This week I have invited Alan Power from Wycombe Library to take a look back at how the Bucks Free Press has reported Christmas events in the last 100 years and at some of the typical advertisements which featured in the newspaper.

Copies of the newspaper from the first edition in December 1856 can be viewed on microfilm at the library.

Alan writes:

The ways we celebrate Christmas have changed over the years, as a glance back through some earlier issues of the Bucks Free Press will indicate.

Twenty-five years ago (1996) Christmas was celebrated much as today.

The Bucks Free Press carried adverts for electronic gadgets, including some on their way out (pagers, anyone?).

There was also the tempting prospect of foreign holidays in the New Year.

The pantomime at the Wycombe Swan was Peter Pan, starring Robert Powell as Captain Hook, Warwick Davis as Smee and Jessica Martin as Peter Pan.

There were several pages of photos showing school nativity plays, and a feature that asked youngsters what they wanted for Christmas. Matthew Rose, 11, wanted roller blades, a hockey set and computer games. Irfan Ally, 11, as a Muslim, did not celebrate Christmas, but was a keen footballer and expected to do some training on Christmas Day (and watch TV with cousins). Poonam Kumar, 9, came from a Hindu family, but still celebrated Christmas “because everyone else does”.

She expected presents, some good food and a trip to see her gran. Nina Prentice, 11, liked spending time with her family, receiving presents and eating. She really hoped it would snow. Eleanor Porter, 5, hoped for a Mr Frosty machine, which made slushy drinks and lollies. Jason Savin, 5, wanted a Buzz Lightyear action figure and a bubble lawnmower that didn’t run out of bubbles.

I wonder if these people are still around, and if they received what they wanted.

Sixty years ago (1961) the pages of the Free Press carried many Christmas adverts (who says that the commercialisation of Christmas is a recent phenomenon?). Remember Brylcreem? The celebrity promoting this essential styling product was Denis Compton, who played cricket for England and football for Arsenal.

The pre-Christmas issue ran to just 24 pages and included a list of Christmas church services and a cinema listing which showed the Grand presenting the Warlord of Crete and Three on a Spree; the Palace presenting Petticoat Pirates, the Odeon Babes in Toyland (apparently the only nod towards the season); and the Rex showing Young at Heart and Springfield Rifle.

A children’s party at Desborough Engineering Works was nearly ruined when Father Christmas was suddenly taken ill. Fortunately, a substitute Santa was secured (I suspect with a severely twisted arm!) and the party went ahead with a feast of 200 sausage rolls, 200 sausages and 250 mince pies. I wonder if the original Father Christmas had got too much into the Christmas spirit.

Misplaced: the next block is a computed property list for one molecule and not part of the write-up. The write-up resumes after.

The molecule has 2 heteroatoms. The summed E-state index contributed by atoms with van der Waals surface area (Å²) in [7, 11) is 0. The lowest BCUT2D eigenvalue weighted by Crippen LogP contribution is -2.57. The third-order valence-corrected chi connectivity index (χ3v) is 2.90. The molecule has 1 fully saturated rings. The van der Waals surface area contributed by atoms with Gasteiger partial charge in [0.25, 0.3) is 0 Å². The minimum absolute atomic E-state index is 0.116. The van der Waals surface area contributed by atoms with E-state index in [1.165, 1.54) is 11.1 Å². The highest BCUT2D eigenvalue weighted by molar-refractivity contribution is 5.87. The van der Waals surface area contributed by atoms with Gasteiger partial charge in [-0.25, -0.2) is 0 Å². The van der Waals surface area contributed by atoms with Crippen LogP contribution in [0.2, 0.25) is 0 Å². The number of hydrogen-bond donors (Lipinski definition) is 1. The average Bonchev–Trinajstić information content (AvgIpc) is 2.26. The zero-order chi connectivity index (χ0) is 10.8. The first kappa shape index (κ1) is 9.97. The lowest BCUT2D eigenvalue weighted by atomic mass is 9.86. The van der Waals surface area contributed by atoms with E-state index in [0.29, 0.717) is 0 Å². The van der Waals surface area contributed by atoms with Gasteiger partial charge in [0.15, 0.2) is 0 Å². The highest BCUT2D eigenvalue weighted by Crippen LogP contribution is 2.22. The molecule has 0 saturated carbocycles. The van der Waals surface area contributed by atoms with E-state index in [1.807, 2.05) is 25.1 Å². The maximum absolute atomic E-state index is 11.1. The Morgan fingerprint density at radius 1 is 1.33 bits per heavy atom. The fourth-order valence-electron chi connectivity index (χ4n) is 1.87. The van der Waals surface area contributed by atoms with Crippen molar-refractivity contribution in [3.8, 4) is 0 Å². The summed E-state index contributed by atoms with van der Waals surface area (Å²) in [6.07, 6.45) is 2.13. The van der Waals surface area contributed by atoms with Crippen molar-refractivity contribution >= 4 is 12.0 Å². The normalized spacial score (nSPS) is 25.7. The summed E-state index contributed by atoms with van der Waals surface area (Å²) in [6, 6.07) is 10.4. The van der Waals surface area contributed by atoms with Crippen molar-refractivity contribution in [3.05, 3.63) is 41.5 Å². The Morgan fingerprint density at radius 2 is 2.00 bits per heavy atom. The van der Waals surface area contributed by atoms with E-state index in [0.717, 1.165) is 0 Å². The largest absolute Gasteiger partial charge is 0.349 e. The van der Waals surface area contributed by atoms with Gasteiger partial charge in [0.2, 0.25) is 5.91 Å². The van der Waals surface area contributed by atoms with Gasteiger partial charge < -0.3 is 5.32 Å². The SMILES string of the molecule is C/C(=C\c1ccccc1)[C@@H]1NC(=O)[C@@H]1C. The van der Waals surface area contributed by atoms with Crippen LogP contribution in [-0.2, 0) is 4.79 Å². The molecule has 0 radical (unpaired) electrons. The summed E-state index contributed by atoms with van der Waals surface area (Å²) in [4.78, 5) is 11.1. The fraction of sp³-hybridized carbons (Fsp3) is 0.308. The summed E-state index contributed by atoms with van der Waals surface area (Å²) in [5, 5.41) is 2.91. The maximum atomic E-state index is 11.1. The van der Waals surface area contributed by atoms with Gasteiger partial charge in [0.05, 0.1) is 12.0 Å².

The issue from December 29th reported a Christmas of bitter cold, icy winds and deep frosts: the biggest Christmas freeze-up in Buckinghamshire for more than 30 years, and probably the second coldest Yuletide of the century. Were you there?

Only Castlefield School had a photo of their nativity play, although there was also a photo of Holtspur Primary School’s ambitious production of Swan Lake.

One hundred years ago (1921) the Bucks Free Press ran to just eight pages in tiny print, still with several adverts from local shops. Although many of these have by now gone out of business, Curry’s is still going strong. Their advert shows the most popular presents of that year, including:

• Hornless gramophones (from 59/6d)

• Clockwork model train sets (from 2/3d)

• Magic lanterns (from 4/6d)

• Clockwork cats (from 4½d)

• Fretwork outfits (from 3/-)

I don’t suppose many of these would feature in Santa’s list this year!

A number of local organisations put on special events before Christmas, including jumble sales. The Phoenix Harriers held a successful Whist Drive and Dance, while the Wesley Church attracted a “large and appreciative audience to hear a thrilling lecture by the Rev. Owen S. Watkins C.M.G. C.B.E, Assistant Chaplain-General, Eastern Command, on the subject In the Ypres Salient”. I guess an event like this would maybe not feature highly on Christmas entertainment lists today.

High Wycombe was still a market town at this time, and agricultural events in December included the Seventeenth annual Christmas Show and Sale of Fat Stock at Marlow, the High Wycombe and District Fanciers’ Society 19th annual show of poultry, pigeons, rabbits and cage birds, where entries numbered between 1500 and 1600; and the Wycombe Christmas Fat Stock show, after which “It had been customary to hold an annual dinner at the White Hart Hotel in the evening, but owing to so many being unemployed, the Committee wisely decided to abandon the function for the year” It sounds like the effects of the First World War were still being felt, and Christmas would have been hard for many families.

Looking even further back, you can get a taste of the way the Tudors and Stuarts celebrated Christmas by coming along to a talk by Dr Catharine Grigg of Wycombe Museum at High Wycombe Library on Thursday December 9th, starting at 11am. You will need to book a place in advance by coming into the library, or by booking online: go to and book your place there. The cost is £3 per person, payable on the door.”